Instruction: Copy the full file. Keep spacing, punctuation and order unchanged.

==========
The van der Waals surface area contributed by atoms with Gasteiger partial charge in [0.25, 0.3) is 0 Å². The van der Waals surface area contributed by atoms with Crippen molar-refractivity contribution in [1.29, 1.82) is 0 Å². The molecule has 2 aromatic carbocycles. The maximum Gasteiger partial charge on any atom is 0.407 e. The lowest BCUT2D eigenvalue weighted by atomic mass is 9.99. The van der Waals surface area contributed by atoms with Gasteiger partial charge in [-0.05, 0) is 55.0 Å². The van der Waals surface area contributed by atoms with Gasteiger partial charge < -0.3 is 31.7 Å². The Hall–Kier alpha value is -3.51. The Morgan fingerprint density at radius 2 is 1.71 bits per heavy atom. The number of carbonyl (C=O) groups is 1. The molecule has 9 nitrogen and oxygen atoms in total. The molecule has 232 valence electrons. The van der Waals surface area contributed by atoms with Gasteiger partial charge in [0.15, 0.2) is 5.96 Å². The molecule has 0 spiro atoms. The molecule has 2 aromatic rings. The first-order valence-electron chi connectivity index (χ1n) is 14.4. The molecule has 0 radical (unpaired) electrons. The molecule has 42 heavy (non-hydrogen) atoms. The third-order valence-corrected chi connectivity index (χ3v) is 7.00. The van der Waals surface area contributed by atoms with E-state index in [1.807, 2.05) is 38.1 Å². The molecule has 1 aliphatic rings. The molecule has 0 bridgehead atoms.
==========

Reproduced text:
The van der Waals surface area contributed by atoms with Gasteiger partial charge in [0.25, 0.3) is 0 Å². The van der Waals surface area contributed by atoms with Crippen molar-refractivity contribution in [1.29, 1.82) is 0 Å². The molecule has 2 aromatic carbocycles. The maximum Gasteiger partial charge on any atom is 0.407 e. The lowest BCUT2D eigenvalue weighted by atomic mass is 9.99. The van der Waals surface area contributed by atoms with Gasteiger partial charge in [-0.05, 0) is 55.0 Å². The van der Waals surface area contributed by atoms with Gasteiger partial charge < -0.3 is 31.7 Å². The Hall–Kier alpha value is -3.51. The Morgan fingerprint density at radius 2 is 1.71 bits per heavy atom. The number of carbonyl (C=O) groups is 1. The molecule has 9 nitrogen and oxygen atoms in total. The molecule has 232 valence electrons. The van der Waals surface area contributed by atoms with Gasteiger partial charge in [0.15, 0.2) is 5.96 Å². The molecule has 0 spiro atoms. The molecule has 2 aromatic rings. The first-order valence-electron chi connectivity index (χ1n) is 14.4. The molecule has 0 radical (unpaired) electrons. The molecule has 42 heavy (non-hydrogen) atoms. The third-order valence-corrected chi connectivity index (χ3v) is 7.00. The van der Waals surface area contributed by atoms with E-state index in [1.807, 2.05) is 38.1 Å². The molecule has 1 aliphatic rings. The molecule has 0 bridgehead atoms.